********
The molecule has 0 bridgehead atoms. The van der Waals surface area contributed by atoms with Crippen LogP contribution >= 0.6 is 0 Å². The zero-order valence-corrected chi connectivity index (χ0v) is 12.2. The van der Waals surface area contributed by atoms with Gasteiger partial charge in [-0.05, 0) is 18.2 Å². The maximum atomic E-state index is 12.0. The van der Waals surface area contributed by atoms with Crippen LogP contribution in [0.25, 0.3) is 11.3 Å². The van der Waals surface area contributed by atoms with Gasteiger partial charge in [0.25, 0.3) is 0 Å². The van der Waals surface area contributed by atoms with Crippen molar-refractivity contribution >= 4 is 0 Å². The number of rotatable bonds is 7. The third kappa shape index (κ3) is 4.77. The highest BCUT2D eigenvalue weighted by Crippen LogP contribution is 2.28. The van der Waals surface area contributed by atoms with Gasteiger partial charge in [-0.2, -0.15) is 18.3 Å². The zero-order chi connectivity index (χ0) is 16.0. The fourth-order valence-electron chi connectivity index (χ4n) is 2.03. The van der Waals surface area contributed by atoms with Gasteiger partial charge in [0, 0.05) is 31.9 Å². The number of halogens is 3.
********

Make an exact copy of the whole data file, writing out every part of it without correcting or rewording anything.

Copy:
The molecule has 0 bridgehead atoms. The van der Waals surface area contributed by atoms with Crippen LogP contribution >= 0.6 is 0 Å². The zero-order valence-corrected chi connectivity index (χ0v) is 12.2. The van der Waals surface area contributed by atoms with Gasteiger partial charge in [-0.05, 0) is 18.2 Å². The maximum atomic E-state index is 12.0. The van der Waals surface area contributed by atoms with Crippen LogP contribution in [0.25, 0.3) is 11.3 Å². The van der Waals surface area contributed by atoms with Gasteiger partial charge in [0.25, 0.3) is 0 Å². The van der Waals surface area contributed by atoms with Crippen molar-refractivity contribution >= 4 is 0 Å². The number of rotatable bonds is 7. The third kappa shape index (κ3) is 4.77. The highest BCUT2D eigenvalue weighted by Crippen LogP contribution is 2.28. The van der Waals surface area contributed by atoms with Gasteiger partial charge in [-0.2, -0.15) is 18.3 Å². The zero-order chi connectivity index (χ0) is 16.0. The fourth-order valence-electron chi connectivity index (χ4n) is 2.03. The van der Waals surface area contributed by atoms with Gasteiger partial charge in [0, 0.05) is 31.9 Å². The number of halogens is 3.